Digital advertising has now truly moved out of its silo and has become mainstream. Many corporate clients have renamed a key role to embrace this fact so one now can often meet the “Chief Marketing and Digital Officer”. This reflects the fact that successful brands, that wish to remain at the top and be “future fit” acknowledge that they must be fully digitised.
Streaming Is Steaming
Streaming will see a new intensification in the battle for paying customers when Disney debuts in the U.K. on Tuesday, March 31. It will take the fight straight to Netflix and Amazon Prime Video. This area is proving troublesome for the advertising industry as many of these streaming services do not carry advertising.
Conventional television watching has faded fast as most households record programmes and skip past advertising messages. There is still s premium to be paid for the slots that start and end an “ad break” as for many viewers that is when they start and stop the fast forward function. Those few seconds of seen imaging carry a premium price. The other key area is ad spending during live sports events.
The clear message is that advertising agencies must adapt. Leading names such as Publicis Groupe, (France), Dentsu (Japan) and M&C Saatchi (U.K.) have all warned of poor trading pre-Christmas 2019.
So, to avoid being bypassed completely the agencies need to be nimbler, improve their consultative power and offer more detailed strategic solutions.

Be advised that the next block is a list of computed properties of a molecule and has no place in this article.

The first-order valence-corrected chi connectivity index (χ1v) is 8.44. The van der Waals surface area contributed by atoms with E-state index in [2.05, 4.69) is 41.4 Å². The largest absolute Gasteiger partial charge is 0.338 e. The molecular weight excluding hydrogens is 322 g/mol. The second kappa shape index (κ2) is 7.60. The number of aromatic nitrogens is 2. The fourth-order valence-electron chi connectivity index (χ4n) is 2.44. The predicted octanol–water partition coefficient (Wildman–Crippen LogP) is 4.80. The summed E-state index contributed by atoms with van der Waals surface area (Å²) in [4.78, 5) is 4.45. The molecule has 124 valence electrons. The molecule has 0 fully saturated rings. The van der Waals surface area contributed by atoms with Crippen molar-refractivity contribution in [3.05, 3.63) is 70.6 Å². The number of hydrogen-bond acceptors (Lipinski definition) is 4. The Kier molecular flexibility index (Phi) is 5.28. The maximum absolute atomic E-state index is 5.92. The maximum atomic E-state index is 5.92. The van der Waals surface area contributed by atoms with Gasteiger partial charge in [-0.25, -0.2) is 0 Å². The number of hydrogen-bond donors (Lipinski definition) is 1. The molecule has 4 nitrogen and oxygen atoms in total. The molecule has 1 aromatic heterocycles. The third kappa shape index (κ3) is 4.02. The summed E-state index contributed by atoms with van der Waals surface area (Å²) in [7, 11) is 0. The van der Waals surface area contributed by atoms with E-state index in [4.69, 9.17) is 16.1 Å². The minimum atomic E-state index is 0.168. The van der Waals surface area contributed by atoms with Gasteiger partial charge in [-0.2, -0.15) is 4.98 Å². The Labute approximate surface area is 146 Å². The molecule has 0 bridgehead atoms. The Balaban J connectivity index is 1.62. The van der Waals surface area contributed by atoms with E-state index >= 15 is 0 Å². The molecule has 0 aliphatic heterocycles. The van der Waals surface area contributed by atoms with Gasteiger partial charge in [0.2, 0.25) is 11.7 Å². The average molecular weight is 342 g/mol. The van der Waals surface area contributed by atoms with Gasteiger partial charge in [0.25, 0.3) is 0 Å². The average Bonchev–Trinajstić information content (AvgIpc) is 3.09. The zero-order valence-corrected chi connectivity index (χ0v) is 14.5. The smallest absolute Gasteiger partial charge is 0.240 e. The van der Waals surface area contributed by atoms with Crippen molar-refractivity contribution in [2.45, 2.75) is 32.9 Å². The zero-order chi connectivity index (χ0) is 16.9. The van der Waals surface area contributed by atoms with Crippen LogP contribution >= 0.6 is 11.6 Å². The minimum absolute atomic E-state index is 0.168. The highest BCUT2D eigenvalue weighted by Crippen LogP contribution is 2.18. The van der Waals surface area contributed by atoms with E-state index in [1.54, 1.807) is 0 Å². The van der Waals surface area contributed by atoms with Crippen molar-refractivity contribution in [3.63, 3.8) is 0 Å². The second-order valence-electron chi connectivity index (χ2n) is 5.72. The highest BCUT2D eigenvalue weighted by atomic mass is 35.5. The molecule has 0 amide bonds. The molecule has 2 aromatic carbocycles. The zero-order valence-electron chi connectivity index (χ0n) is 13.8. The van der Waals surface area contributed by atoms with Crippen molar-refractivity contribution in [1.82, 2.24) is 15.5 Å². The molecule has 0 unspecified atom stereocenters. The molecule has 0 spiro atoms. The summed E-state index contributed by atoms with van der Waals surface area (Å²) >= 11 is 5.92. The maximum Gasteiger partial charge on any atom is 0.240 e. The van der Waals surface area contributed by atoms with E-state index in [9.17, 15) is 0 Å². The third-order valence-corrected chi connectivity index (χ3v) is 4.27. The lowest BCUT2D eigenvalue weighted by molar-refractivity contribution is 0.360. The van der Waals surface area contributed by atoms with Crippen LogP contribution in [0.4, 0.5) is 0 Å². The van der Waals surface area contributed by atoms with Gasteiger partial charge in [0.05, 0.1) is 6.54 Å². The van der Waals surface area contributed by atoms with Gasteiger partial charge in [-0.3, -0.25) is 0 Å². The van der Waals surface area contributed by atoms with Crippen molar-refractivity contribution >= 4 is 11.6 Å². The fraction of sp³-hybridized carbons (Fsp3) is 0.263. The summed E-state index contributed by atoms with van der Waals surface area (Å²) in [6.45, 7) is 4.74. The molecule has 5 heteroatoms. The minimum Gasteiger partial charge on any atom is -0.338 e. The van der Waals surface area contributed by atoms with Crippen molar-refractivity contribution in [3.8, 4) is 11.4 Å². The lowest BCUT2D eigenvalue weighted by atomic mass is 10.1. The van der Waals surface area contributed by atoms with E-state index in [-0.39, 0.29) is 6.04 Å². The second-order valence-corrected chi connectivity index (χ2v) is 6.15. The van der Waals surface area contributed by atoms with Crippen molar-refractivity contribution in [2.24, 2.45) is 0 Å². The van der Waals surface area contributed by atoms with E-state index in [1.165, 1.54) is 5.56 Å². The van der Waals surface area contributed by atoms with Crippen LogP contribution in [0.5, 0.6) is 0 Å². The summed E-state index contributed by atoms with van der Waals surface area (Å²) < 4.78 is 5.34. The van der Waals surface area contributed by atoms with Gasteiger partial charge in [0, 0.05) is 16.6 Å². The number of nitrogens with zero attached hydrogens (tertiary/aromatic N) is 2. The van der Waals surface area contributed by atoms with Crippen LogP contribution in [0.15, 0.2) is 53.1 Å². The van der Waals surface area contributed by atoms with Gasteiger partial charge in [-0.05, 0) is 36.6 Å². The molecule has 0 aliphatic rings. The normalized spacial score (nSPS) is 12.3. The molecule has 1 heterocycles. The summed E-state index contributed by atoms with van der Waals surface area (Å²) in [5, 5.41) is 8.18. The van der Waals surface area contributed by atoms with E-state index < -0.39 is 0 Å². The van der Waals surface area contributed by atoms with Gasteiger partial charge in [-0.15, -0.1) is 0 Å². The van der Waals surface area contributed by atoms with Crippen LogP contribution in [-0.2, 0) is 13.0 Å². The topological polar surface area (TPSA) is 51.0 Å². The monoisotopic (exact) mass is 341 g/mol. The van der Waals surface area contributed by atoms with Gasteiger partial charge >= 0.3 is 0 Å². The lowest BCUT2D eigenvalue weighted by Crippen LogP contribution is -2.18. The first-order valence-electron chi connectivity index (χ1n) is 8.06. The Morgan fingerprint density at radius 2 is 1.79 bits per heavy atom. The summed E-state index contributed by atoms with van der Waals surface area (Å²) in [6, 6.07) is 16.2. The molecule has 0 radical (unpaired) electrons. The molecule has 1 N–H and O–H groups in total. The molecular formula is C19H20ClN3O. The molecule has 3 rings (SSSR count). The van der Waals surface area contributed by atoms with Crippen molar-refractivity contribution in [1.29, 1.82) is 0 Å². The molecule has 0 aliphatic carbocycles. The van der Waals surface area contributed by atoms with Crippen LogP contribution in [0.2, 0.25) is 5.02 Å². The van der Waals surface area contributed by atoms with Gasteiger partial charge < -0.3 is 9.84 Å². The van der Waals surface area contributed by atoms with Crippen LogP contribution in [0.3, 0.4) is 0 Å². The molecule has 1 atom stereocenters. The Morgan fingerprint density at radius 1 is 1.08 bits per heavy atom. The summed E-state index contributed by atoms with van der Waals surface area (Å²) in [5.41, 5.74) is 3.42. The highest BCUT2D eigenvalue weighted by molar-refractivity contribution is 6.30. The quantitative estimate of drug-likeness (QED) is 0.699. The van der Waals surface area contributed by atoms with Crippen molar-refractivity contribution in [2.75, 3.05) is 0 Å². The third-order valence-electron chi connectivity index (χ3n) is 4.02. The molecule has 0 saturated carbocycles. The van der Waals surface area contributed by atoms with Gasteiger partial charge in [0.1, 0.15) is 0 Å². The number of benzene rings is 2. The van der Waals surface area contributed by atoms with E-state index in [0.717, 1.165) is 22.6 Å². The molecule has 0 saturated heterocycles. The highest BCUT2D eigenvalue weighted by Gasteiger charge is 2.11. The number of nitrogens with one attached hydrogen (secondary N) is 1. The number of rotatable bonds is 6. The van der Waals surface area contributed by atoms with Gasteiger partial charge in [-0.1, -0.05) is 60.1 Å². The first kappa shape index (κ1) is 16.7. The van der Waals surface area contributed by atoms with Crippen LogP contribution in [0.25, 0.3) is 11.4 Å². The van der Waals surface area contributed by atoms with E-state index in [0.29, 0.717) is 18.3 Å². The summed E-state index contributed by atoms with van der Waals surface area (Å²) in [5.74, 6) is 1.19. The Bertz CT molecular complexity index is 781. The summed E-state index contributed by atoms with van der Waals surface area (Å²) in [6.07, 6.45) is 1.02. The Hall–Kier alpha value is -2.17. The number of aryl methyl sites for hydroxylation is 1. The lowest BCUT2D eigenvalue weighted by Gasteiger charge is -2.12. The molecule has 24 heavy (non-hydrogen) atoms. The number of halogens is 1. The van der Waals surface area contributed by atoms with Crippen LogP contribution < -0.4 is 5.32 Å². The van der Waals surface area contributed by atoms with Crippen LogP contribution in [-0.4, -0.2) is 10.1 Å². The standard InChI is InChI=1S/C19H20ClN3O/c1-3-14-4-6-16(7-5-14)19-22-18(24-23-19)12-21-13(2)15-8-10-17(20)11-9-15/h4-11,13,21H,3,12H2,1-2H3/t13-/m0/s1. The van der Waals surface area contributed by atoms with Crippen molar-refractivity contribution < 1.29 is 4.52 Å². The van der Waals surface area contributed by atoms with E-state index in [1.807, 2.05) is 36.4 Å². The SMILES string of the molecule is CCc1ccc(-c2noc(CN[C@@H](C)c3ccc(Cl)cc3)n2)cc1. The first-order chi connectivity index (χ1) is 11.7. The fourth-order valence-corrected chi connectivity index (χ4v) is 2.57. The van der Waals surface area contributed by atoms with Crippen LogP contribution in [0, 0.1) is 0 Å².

No Go Newsprint
One area that is not looking good is advertising in newspapers. Just 7% of global ad spending will go to the traditional print of daily newspapers. The print daily newspaper circulation worldwide in 2018 was 536.6 million units. This was around 700 thousand copies less than a year earlier.
Figure 1: Degree of Digitisation and Projected Revenue Growth Source: PWC
Figure 1 illustrates the fact that the U.S. dominates the migration of newspaper sales to digital format with other Anglo-Saxon economies i.e. Australia, U.K. and Canada in the same position, if not with the same scale.
The WAN-IFRA’s annual World Press Trends survey sees this trend continuing the -2% year-on-year pattern that has been in place for the past decade. Overall, global newspaper ad revenues declined by 7%, a slightly smaller rate than the 7.5% drop seen in 2018. Over the past 5 years (from 2014 through 2018), global newspaper advertising revenues have fallen by 21%.
So, where does this leave the investor? It will be up to the individual to determines whether they wish to invest in a well-established advertising agency such as WPP Plc (WPP) or to look at other media outlets such as Walt Disney (DIS) or Twenty-First Century Fox (FOX).
As a sector, overall, I sense that the media market is set to book gains in the coming year, Figure 2 illustrates that the Spotlight Communications Index formed a new, impulsive channel has formed in 2019 lifting the sector by 18.5%. I expect again of at least that again in 2020.
Figure 2: Spotlight Communications Index Source: www.investing.com, Spotlight Group